WE LOVE SOAPS TV: I've heard a little about the "Bestie" idea for fans to bring their best friends and come in a group to see the film.
CARRIE PRESTON: One or our Hyphenates, Susan Ferrara, came up with the idea. She was at the time calling it "Be a Social Captain," encouraging us to find Social Captains who would be in charge of getting a group of people to go to the theater and make a night of it, like they would do if they were going to a play, to make an event of it.
Julie Ann took that idea and batted it around with me and came up with the "Bestie" idea. I got the PR company involved and we started promoting it on Facebook and Twitter (#TWSSBestie) and it seems to be starting to work. Our first screening on Friday is sold out and apparently people are buying tickets! It's important for a film in the first week to get some traction. I think it's a fun way to get women to support women but also men, too. Men are really enjoying this film more than they think they would. It's not one of those traditional glossy romantic comedies. It is bawdy in places and pushes the envelope in a comedic way. I've heard some men say, "Do women really talk like that?" They get to be a fly on the wall into women's relationship and how women related to each other, albeit elevated since it is a comedy.
WE LOVE SOAPS TV: We'll definitely be going and will bring some friends. I think all my gay friends would love this!
CARRIE PRESTON: We played at Outfest in L.A., FilmOut San Diego, and Marcia DeBonis won Best Supporting Actress there. The other two features that my production company made are for the gay audience. The first one was called 29th and Gay, and the second one is called Ready? OK! about a little boy who wants to be a cheerleader. Our company is about reaching audiences that are under-served by Hollywood. We say we make gay films you can take your mother to, and women's films with a "broad" appeal. That's What She Said is the latter, but there is a lesbian couple in the film. We definitely are speaking to that audience and have had a dialogue with that audience for our whole time as a company.
WE LOVE SOAPS TV: For people not in New York or L.A., the film is on demand starting Friday.
CARRIE PRESTON: Yes. And some places it's already on demand like Comcast and Xfinity and is doing really well. It will start to hit every other provider on Friday.
WE LOVE SOAPS TV: You have played so many different roles and have directed and produced in your career. Is there something you haven't done yet that would like to do?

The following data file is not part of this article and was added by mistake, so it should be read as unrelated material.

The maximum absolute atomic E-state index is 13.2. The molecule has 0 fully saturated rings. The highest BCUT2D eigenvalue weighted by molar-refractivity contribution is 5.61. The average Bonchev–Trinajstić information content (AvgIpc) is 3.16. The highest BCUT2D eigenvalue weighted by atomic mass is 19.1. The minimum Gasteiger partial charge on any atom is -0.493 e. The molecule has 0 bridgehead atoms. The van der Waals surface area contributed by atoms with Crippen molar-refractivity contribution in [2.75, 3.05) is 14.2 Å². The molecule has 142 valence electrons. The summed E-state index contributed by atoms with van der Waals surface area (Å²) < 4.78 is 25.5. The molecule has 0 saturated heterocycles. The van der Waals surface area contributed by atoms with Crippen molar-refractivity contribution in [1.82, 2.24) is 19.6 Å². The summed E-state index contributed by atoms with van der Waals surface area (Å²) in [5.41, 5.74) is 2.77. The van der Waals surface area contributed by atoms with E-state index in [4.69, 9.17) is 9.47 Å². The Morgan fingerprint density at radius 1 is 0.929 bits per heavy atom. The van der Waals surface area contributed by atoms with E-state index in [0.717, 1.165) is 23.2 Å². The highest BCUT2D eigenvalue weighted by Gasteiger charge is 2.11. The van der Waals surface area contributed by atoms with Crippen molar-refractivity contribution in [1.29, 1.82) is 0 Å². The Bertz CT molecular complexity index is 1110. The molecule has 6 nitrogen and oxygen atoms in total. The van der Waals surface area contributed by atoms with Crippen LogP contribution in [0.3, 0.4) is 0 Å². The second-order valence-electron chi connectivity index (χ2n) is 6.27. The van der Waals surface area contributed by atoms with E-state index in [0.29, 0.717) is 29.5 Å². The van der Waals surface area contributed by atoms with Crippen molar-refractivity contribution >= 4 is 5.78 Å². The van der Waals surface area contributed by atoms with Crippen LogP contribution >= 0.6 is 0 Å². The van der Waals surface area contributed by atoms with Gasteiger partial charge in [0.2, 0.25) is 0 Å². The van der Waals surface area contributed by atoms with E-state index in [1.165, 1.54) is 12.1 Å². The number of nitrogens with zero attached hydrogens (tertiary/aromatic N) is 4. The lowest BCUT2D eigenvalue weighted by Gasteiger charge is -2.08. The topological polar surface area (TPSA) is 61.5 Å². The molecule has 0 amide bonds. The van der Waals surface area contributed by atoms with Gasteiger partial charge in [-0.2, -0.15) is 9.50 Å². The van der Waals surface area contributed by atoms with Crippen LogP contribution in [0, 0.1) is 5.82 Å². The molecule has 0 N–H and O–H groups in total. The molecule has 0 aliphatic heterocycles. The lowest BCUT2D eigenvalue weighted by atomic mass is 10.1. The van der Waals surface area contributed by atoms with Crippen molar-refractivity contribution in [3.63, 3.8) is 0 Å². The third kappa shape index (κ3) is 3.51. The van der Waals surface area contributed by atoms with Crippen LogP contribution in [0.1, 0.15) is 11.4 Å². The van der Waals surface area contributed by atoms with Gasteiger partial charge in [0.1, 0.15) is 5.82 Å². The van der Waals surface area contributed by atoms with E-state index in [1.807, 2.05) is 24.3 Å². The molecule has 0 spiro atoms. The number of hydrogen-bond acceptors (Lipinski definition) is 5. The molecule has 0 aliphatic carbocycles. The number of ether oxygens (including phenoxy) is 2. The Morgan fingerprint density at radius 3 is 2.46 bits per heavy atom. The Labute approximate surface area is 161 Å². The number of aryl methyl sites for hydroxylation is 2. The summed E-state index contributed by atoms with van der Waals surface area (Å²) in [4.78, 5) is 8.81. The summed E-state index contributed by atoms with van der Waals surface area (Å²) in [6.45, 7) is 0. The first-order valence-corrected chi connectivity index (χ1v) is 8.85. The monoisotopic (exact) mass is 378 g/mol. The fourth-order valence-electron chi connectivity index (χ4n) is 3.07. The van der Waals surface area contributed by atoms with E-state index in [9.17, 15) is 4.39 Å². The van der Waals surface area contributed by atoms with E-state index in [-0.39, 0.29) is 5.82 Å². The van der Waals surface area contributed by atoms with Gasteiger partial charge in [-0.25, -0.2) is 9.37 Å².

CARRIE PRESTON: I guess I would one day see what it would feel like to direct myself in something. But I'm kind of enjoying when I'm behind the camera, I stay behind the camera. It's a lot of work and, for me, it's a full-time, 24/7 energy commitment.
WE LOVE SOAPS TV: In front of the camera, our readers love you as Arlene in TRUE BLOOD and Elsbeth in THE GOOD WIFE, and other roles.
CARRIE PRESTON: I'm also at the moment doing a couple of episodes of PERSON OF INTEREST, and then next month I start filming a three-episode arc of THE GOOD WIFE.
WE LOVE SOAPS TV: One of the first thoughts I had hearing about That's What She Said was how did you squeezed this into your schedule.
CARRIE PRESTON: We shot it during my hiatus two years ago. Because I'm on a show with so many cast members none of us work every day. While we were shooting Seasons 3 and 4 of TRUE BLOOD I was doing all the editing and post on That's What She Said. Once or twice a week I would go off and do the job that pays me then go back to full-time getting a movie in shape. It worked out really well and I'm very blessed to have TRUE BLOOD.
WE LOVE SOAPS TV: If you could go back to the beginning of your professional career and give yourself one piece of advice, knowing what you know now, what would you tell yourself?
CARRIE PRESTON: I would tell myself to sit down, relax, breathe, and it's all going to be okay. I'm a pretty driven person now but at the beginning of my career it was disproportionate to the rest of my life. I would tell myself to smell the roses a little bit more.
EDITOR'S NOTE: To find out more about That's What Said and to watch the film's hilarious trailer, visit thatswhatshesaidmovie.com. If you go see the film in New York or Los Angeles or on demand, be sure to tweet a photo from your outing with the hashtag #TWSSBestie and we will retweet it. Carrie Preston and Anne Heche will retweet it too!
Roger Newcomb is a producer and writer in New York City. Aside from co-hosting WE LOVE SOAPS TV, he has written and produced a full-length indie film, Manhattanites, and two radio soap operas, SCRIPTS & SCRUPLES and ROCKLAND COUNTY. He has also made acting appearances in indie web series IMAGINARY BITCHES and EMPIRE. He has consulted on numerous indie soaps, worked as a producer on the first two seasons of Emmy-nominated THE BAY, and is executive producer on the indie short May Mercy Lie, which is currently making the rounds at film festivals.